Related Content:

Kelly is an associate editor for InformationWeek. She most recently reported on financial tech for Insurance & Technology, before which she was a staff writer for InformationWeek and InformationWeek Education. When she's not catching up on the latest in tech, Kelly enjoys ... View Full Bio

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haemorrhoiden-selbst-behandeln
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haemorrhoiden-selbst-behandeln,
User Rank: Apprentice
1/16/2017 | 6:42:03 AM
security issue
Healtcare IT departments often lags on security. Last year randsomware attacks showed the weakness and IT-admins got some homework to do. Hopefully it will not happen again in this dimension.
Dr.T
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Dr.T,
User Rank: Ninja
12/28/2016 | 11:56:22 AM
Attacking healthcare
"Article mentioned "people wouldn't want to attack a healthcare facility because they didn't believe anyone would want to do harm to the patients"

We know that is not the case, patients are people, and they want to attack anything they can including people.
Dr.T
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Dr.T,
User Rank: Ninja
12/28/2016 | 11:55:51 AM
Re: Hacking Healthcare
"your EHR usage and allocate that to beefing up both your software/network and personnel/building security practices."

Another good point. Sometimes it is not the system everything else around it. Gmail is quite secure with two factor authentication and yet we see they are able to hack Gmail account.
Dr.T
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50%
Dr.T,
User Rank: Ninja
12/28/2016 | 11:52:00 AM
hospitals unaware of breaches
Hospitals are unaware of breaches and as many other organizations, remember Yahoo, they told us they were hacked a few years earlier. Damage may be worse if we do not know early enough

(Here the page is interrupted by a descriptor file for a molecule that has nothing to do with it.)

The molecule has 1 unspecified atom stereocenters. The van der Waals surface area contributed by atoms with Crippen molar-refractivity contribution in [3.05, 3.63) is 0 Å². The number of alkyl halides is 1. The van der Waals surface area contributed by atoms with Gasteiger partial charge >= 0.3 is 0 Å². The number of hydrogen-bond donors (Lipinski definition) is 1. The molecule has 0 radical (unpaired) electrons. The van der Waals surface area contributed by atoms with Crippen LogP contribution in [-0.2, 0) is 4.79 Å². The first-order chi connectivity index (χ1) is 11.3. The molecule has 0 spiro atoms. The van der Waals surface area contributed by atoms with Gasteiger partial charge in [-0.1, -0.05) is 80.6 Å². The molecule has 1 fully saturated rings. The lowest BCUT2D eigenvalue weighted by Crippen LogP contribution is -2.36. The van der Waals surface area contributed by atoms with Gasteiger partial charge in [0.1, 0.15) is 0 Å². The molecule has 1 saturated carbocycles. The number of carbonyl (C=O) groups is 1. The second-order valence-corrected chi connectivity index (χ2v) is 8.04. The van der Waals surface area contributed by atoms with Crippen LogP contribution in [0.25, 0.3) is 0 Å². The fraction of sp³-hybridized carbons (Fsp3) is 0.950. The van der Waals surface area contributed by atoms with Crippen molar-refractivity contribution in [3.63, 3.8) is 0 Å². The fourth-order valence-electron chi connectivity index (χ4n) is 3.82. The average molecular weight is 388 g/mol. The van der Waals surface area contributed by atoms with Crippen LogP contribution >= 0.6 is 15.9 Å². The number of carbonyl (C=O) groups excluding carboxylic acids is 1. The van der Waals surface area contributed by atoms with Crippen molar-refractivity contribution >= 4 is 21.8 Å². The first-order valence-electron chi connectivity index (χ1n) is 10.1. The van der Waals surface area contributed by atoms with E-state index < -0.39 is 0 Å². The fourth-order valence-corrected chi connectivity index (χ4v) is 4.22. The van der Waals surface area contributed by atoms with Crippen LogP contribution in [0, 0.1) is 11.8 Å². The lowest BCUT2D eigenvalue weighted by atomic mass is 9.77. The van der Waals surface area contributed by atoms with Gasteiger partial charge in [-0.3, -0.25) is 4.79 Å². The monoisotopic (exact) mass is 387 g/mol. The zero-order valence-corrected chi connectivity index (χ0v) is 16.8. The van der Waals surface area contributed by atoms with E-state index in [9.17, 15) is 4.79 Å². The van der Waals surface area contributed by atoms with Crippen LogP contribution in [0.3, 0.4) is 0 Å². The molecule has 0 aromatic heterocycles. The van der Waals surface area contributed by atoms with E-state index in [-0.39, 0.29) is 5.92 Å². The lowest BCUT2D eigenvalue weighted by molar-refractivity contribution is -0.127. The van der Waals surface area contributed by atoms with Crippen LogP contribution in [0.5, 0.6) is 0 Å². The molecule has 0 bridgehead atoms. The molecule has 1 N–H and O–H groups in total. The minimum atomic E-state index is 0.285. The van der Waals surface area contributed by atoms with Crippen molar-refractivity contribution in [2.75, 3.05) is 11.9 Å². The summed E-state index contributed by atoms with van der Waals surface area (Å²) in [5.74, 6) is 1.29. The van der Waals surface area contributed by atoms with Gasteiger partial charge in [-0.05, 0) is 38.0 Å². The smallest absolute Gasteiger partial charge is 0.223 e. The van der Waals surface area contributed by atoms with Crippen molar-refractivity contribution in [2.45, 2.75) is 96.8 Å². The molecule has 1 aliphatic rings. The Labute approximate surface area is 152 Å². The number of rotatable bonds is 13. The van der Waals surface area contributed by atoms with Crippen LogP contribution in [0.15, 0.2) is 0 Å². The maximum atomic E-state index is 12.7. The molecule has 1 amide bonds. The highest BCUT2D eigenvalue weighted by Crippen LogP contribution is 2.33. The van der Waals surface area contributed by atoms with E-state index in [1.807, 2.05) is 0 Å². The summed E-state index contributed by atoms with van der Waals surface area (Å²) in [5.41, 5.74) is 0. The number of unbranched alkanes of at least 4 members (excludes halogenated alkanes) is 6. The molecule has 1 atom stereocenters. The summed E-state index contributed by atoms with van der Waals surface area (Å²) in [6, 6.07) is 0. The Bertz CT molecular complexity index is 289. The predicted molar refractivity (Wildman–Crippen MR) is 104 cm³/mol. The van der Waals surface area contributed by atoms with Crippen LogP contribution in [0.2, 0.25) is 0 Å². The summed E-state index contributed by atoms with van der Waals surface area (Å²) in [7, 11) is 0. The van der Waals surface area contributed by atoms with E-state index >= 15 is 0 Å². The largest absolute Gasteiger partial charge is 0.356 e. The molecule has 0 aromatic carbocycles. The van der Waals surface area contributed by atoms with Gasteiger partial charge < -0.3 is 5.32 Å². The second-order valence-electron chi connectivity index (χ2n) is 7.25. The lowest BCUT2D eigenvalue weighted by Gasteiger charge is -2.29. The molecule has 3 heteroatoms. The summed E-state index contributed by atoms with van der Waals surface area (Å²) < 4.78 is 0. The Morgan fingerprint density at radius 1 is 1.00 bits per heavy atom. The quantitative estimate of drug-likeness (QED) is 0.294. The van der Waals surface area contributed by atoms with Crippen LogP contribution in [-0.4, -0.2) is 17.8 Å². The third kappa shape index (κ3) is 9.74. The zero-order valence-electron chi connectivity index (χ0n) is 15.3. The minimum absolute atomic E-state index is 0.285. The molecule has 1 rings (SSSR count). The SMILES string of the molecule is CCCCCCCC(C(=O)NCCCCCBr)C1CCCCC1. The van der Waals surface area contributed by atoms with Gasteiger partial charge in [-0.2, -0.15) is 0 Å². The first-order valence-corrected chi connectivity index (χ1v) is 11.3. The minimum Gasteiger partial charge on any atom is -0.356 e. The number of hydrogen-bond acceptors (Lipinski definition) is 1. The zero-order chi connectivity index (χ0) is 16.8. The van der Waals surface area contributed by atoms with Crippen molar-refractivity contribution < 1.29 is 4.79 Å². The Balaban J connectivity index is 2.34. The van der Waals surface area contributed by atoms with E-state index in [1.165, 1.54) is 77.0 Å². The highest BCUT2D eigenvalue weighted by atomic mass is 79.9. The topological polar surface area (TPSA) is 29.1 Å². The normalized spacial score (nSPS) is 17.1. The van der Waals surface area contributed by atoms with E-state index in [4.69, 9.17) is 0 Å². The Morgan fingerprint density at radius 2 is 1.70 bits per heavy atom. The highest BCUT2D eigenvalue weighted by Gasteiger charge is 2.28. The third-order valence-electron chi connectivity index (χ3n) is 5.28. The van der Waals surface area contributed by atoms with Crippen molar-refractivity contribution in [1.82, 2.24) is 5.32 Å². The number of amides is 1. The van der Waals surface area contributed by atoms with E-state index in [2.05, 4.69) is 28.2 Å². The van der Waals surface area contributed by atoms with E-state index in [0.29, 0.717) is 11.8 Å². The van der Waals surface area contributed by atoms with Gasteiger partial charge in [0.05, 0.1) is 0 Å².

Dr.T
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50%
Dr.T,
User Rank: Ninja
12/28/2016 | 11:51:31 AM
Re: Hacking Healthcare
"A good social engineer only needs to get a malware USB plugged into one or two devices to have access to the hospital network. "

Good point. As we know we will all take the USB drive we found in the parking lot and plug in the computers to see what is inside. 
Dr.T
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50%
Dr.T,
User Rank: Ninja
12/28/2016 | 11:49:07 AM
Ransomware and healthcare data
As article stated hackers target healthcare because organizations will usually pay ransom for patient data simply because the alternative is more costly. They will pay and may not even reveal that there was ransomware attack.
chakhloo
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50%
chakhloo,
User Rank: Apprentice
12/23/2016 | 4:51:16 PM
Microsoft Professional Support
This is really a nice post. Thanks for sharing this to us !
Christian Bryant
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Christian Bryant,
User Rank: Ninja
12/22/2016 | 7:09:40 PM
Hacking Healthcare
There are a couple different mindsets that need to change here.  The first is that idea of some of the smaller healthcare organizations (mostly individual practices) that hackers aren't interested in hurting patients.  Technically most aren't, but it isn't anything to do with their well-being anyway, but more to do with their personal information.  Once healthcare practices understand that data is used to create new identities, obtain credit cards and used for insurance fraud, they'll realize that by setting up more secure practices they are directly impacting their patients in a positive way. 

The other mindset that needs to change is how larger organizations (the Cedars and Kaisers of the world) deal with drug and device vendors.  These people come and go, sometimes getting into patient care areas, with access to medical devices on the floor.  A good social engineer only needs to get a malware USB plugged into one or two devices to have access to the hospital network.  Even easier, convincing a young intern to plug in a USB and "print something" for them will do the trick, too. 

Some of the larger hospitals are now implementing large Electronic Health Records that require various levels of security even to run properly so that's a plus on one hand, but on the other hand the distraction of large implementations can cover up the low-tech hacks that never get old, and never go away.  Let's take some of that money you're now earning from the governement, folks, for your EHR usage and allocate that to beefing up both your software/network and personnel/building security practices.